We live in a technologically driven society filled with bits of information and data. We are the causers, the makers of this data. A definition, provided by IBM:
Every day, we create 2.5 quintillion bytes of data — so much that 90% of the data in the world today has been created in the last two years alone. This data comes from everywhere: sensors used to gather climate information, posts to social media sites, digital pictures and videos, purchase transaction records, and cell phone GPS signals, to name a few. This data is big data.
But what does it all mean? Do Facebook posts and Flickr pics actually tell us anything? This three-part series will consider those questions. Part One provides an introduction to big data, while Part Two explores the impact of big data in our society today with an emphasis on design. Finally, Part Three shows the relationship of how big data is or can be implemented in the multi-faceted profession of landscape architecture.
The process of translating large quantities of information and analyzing that data began most notably in 2000. Hal Varian, currently Google's Chief Economist, started a process to study the amount of information flowing through Google searches. Searches and generated online histories are known as "digital breadcrumbs." This trail of data that we all produce has proven to be profitable for businesses, politicians and governments, and numerous other market segments. Varian's study ultimately created Google Trends, which shows the top searched items on Google. More importantly, it shows us the immense store of information (and power) that our digital lives create.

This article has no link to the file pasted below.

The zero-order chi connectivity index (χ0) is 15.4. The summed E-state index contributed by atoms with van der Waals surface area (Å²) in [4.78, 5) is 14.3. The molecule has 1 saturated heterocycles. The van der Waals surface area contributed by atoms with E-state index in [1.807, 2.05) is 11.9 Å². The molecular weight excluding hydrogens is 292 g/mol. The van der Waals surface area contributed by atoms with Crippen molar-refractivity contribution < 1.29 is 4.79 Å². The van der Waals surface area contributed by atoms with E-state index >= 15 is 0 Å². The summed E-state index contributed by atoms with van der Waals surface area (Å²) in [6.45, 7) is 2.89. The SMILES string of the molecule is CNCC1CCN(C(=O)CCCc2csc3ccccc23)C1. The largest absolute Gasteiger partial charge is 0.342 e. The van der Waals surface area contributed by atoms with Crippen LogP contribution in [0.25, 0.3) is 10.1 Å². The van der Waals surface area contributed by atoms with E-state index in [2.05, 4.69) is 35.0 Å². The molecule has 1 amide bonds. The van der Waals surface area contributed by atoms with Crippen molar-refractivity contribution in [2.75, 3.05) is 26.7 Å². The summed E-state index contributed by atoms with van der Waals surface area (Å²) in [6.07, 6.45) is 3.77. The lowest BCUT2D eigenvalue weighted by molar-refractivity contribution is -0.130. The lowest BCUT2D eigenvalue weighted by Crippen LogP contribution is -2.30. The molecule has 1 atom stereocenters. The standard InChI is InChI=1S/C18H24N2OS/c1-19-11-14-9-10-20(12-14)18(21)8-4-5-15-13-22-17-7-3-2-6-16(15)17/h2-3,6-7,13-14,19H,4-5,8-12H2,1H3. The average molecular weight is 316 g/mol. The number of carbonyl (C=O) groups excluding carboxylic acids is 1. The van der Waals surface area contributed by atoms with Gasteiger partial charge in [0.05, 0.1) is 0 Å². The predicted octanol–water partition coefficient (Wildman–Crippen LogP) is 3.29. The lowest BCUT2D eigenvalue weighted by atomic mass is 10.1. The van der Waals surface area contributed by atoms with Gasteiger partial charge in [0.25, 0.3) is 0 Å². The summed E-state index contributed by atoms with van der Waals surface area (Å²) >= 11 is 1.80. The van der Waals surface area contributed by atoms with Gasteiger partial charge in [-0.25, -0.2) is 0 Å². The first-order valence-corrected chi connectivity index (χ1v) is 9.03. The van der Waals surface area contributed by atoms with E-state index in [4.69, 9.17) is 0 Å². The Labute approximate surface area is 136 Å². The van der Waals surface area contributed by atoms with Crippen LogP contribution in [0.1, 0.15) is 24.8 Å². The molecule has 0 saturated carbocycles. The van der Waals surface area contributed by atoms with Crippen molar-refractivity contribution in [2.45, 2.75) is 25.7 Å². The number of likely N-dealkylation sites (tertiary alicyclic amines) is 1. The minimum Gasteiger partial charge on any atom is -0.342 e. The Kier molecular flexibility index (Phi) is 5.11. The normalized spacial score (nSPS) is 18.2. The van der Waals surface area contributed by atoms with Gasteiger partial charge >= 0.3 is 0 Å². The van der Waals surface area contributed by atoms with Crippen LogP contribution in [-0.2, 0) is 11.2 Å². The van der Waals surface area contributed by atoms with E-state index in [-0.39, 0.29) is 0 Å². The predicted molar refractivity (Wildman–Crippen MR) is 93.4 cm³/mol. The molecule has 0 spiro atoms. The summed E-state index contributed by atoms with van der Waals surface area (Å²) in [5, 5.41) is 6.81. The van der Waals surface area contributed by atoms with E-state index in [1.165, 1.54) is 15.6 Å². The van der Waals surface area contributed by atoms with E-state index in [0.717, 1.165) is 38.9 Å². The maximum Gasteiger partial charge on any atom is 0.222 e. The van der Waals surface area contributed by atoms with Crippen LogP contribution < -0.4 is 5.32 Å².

The internet, of course, has been a big reason for the increased growth of big data. When coupled with our ability to go mobile and remain connected to everything through our smart phones, tablets, and laptops, big data grew exponentially. With our lives on display through social media and the constant need to be connected, big data will continue to be a significant part of our lives, for better or worse.
As an example of the sheer amount of information that can be generated, see the infographic below, created by California-based company NetApp, talking about the most recent Summer Olympics in London:
With a general understanding of big data, we can start to see the magnitude of it and the role we play in creating this abundance of information. If you are wondering what this has to do with design and landscape architecture, the next two posts will focus at length on those areas. Check back soon for Part Two, as we delve into the multitude of design applications for big data.